“Trust is almost always needed when leaders are accomplishing extraordinary things in organizations”—Leadership Challenge
“Like the coolness of snow at harvest time is a trustworthy messenger to those who send him; he refreshes the spirit of his masters”—Proverbs 25.13 NIV
In large complex organizations trust makes cooperation and effectiveness possible. An environment of trust fosters the opportunity of creativity, innovation, teamwork, and synergy. When fear and suspicion poison the environment, the organization has a tendency to divide up in small tribes and clusters; the individual feels isolated, and teamwork becomes increasingly difficult. Suspicion undermines creativity and risk-taking because those on the edge fear that no one has their back, and that limited success or networks of highly placed people are their only protection.
For the Baptist General Convention of Texas to fulfill its Kingdom assignment trust must become the norm for all of our relationships. In recent years due to scandals and struggles within the family, our trust between each other has been injured, but it is far from dead. I believe we can experience a rebirth of trust in the coming years by simply going back to the basics of good, healthy relationships.
Leaders, both professional and positional, must work to reestablish trust . There are leaders among us who have titles and job descriptions describing their roles within the family, and there are other leaders whose influence far outweighs any title or lack of title. Our leaders at every level must begin by setting the example of trust in their words and actions.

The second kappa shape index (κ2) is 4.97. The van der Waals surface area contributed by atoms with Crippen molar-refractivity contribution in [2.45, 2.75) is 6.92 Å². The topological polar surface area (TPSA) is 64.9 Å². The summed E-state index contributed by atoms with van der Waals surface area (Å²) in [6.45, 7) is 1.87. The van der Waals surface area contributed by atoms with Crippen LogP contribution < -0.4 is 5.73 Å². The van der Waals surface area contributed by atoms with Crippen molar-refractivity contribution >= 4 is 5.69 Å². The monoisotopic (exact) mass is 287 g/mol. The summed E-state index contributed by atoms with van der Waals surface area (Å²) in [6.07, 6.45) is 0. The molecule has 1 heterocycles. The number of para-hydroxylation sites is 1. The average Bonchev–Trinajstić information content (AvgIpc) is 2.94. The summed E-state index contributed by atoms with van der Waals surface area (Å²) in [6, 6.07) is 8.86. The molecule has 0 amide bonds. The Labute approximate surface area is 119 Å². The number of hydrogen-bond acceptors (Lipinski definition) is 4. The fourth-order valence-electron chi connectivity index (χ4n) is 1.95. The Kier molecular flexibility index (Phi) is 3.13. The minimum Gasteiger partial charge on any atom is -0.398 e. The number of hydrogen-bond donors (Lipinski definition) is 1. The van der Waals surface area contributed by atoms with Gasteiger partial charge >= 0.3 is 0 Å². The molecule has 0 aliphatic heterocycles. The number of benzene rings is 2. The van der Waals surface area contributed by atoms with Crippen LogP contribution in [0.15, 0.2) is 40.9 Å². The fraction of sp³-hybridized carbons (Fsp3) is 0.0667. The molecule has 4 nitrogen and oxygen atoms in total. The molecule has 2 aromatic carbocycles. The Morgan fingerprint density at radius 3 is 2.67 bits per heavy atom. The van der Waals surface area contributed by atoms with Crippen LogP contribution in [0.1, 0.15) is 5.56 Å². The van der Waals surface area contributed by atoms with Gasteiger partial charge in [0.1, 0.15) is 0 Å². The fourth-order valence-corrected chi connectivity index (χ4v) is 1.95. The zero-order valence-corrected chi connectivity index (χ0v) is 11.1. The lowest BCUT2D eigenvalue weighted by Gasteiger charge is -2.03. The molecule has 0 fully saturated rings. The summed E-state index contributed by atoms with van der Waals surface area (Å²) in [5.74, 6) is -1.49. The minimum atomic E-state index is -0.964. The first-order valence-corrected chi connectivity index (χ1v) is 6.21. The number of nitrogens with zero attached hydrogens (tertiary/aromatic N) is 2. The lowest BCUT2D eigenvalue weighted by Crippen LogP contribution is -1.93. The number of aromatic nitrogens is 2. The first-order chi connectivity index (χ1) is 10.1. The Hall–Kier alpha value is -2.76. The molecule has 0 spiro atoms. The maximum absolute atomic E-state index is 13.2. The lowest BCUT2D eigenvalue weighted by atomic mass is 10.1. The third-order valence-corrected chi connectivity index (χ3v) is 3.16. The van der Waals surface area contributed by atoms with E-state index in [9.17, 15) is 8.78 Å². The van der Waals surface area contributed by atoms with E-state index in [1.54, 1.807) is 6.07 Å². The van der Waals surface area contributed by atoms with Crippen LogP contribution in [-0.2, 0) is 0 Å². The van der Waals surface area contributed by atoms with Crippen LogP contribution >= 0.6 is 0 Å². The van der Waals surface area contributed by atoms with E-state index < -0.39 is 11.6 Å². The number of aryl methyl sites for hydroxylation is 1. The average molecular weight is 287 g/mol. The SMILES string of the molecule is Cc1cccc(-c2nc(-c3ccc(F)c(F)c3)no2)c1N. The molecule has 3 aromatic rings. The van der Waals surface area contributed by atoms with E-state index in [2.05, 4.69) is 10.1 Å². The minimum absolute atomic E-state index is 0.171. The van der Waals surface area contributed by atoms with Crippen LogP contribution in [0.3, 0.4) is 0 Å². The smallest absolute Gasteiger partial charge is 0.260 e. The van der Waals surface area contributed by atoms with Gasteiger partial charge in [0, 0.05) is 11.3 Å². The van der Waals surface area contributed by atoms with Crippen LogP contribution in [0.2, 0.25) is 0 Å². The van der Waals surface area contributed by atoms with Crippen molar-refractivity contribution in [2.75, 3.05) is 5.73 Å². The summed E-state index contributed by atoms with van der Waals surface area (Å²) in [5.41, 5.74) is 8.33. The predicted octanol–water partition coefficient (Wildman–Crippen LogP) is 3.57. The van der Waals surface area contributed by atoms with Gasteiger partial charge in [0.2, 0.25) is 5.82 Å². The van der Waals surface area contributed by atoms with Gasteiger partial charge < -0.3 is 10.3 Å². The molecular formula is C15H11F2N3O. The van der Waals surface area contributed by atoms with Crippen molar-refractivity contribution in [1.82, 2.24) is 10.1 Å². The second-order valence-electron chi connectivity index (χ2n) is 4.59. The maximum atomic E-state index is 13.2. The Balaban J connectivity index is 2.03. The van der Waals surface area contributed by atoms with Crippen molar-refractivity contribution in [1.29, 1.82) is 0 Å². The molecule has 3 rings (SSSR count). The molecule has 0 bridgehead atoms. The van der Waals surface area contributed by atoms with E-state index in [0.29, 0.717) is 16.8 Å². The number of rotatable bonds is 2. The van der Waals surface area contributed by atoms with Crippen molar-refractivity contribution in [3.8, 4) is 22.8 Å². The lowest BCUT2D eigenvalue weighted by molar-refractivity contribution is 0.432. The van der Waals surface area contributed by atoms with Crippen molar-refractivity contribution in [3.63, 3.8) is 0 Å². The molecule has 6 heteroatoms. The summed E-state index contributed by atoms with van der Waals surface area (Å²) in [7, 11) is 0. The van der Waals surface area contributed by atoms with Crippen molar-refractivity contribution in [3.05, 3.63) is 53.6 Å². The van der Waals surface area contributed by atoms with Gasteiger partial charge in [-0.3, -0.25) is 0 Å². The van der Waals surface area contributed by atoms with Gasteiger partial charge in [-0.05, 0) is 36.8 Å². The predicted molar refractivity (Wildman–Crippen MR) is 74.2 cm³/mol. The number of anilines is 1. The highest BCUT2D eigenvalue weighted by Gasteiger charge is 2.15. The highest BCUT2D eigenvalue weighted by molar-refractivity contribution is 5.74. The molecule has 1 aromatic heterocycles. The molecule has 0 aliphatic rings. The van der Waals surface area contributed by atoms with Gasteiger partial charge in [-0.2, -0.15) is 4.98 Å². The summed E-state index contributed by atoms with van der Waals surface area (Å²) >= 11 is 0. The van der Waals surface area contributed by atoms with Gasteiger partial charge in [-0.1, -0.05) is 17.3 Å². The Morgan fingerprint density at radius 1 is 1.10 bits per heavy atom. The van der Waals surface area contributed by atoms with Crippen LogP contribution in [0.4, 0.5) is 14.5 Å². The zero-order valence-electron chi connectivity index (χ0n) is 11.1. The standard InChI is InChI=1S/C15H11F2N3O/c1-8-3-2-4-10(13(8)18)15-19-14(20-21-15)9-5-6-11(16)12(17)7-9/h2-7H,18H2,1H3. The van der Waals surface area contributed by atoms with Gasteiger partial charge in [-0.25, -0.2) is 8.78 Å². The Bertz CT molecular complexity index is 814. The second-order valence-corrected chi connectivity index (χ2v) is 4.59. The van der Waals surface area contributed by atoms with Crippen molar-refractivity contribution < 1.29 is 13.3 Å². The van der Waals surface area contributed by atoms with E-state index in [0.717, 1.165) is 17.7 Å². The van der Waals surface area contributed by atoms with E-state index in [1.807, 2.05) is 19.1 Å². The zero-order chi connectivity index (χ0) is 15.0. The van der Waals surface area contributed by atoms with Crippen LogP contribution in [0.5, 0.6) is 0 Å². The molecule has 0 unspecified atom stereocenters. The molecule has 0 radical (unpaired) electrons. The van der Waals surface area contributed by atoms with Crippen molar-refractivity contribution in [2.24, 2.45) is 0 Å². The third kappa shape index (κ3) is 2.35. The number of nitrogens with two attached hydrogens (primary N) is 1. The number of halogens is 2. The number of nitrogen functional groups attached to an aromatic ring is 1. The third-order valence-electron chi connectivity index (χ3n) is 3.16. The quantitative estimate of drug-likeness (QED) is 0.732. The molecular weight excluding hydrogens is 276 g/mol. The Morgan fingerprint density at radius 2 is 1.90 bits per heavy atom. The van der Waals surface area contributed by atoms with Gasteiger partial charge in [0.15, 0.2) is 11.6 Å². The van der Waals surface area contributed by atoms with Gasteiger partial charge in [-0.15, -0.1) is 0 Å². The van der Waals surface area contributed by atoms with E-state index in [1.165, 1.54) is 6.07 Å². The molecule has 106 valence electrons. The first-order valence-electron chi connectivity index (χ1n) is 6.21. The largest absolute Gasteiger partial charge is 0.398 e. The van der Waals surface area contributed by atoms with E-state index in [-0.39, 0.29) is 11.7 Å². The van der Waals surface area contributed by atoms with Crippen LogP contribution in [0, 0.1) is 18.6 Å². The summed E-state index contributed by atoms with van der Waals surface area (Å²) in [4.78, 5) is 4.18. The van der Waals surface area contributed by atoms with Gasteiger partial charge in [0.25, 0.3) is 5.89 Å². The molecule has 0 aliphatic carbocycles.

In the book Leadership Challenge the authors make this observation about the role of leaders in building trust:
“Leaders must demonstrate their willingness to trust the members of their teams first, before the team members can wholeheartedly put their fate into the leader’s hands.”
In other words leaders go first. People trust us when we trust them. People trust us when we listen to them and take their concerns and ideas seriously. People trust us when we demonstrate our confidence in their integrity. People trust us when we keep our promises and commitments, when we admit mistakes and ask for forgiveness, and when we protect the reputation of those not in the room.
Kouzes and Posner in The Leadership Challenge give these practical suggestions on how to establish a culture of trust:
1. Always say we.
2. Create interactions
3. Create a climate of trust
4. Focus on gains, not losses, focus on opportunities, not problems, and create winners, not losers.
5. Involve people in planning and problem solving.
6. Be a risk taker when it comes to trusting others.
This week I received a long distance telephone from a former officer of our convention who called to congratulate me on my election as president. In the course of the conversation he acknowledged that he had not voted for me. However, he called to encourage me and to get to know me. In the course of the conversation we were able to share about our hopes and dreams for the convention. We spoke of some of our concerns. At the end of the conversation, I sensed I had a new found friend and comrade in the struggle to help us move forward. Some who know us from a distance might suggest we are on opposite sides of our current struggles, but it became quite clear in reality we were pulling together in the same direction. A simple telephone call or face to face conversation can go a long way toward helping us to learn to trust each other and work together.